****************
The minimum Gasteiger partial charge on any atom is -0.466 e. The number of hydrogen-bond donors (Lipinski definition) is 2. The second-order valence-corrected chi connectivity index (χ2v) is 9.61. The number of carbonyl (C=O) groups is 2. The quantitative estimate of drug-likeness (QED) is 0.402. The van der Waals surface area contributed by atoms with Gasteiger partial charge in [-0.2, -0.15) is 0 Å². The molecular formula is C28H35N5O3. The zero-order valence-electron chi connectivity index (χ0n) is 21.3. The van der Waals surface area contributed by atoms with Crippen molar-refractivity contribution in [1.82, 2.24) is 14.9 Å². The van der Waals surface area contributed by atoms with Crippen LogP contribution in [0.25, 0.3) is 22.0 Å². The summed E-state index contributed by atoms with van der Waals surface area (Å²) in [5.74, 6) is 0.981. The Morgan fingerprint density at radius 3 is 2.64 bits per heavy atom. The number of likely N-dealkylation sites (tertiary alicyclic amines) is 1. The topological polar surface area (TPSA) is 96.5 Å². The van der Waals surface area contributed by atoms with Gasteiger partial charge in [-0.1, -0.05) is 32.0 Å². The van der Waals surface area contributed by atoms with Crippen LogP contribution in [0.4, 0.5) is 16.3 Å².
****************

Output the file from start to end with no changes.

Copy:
The minimum Gasteiger partial charge on any atom is -0.466 e. The number of hydrogen-bond donors (Lipinski definition) is 2. The second-order valence-corrected chi connectivity index (χ2v) is 9.61. The number of carbonyl (C=O) groups is 2. The quantitative estimate of drug-likeness (QED) is 0.402. The van der Waals surface area contributed by atoms with Gasteiger partial charge in [-0.2, -0.15) is 0 Å². The molecular formula is C28H35N5O3. The zero-order valence-electron chi connectivity index (χ0n) is 21.3. The van der Waals surface area contributed by atoms with Crippen molar-refractivity contribution in [1.82, 2.24) is 14.9 Å². The van der Waals surface area contributed by atoms with Crippen LogP contribution in [0.25, 0.3) is 22.0 Å². The summed E-state index contributed by atoms with van der Waals surface area (Å²) in [5.74, 6) is 0.981. The Morgan fingerprint density at radius 3 is 2.64 bits per heavy atom. The number of likely N-dealkylation sites (tertiary alicyclic amines) is 1. The topological polar surface area (TPSA) is 96.5 Å². The van der Waals surface area contributed by atoms with Gasteiger partial charge in [-0.1, -0.05) is 32.0 Å². The van der Waals surface area contributed by atoms with Crippen LogP contribution in [0.4, 0.5) is 16.3 Å².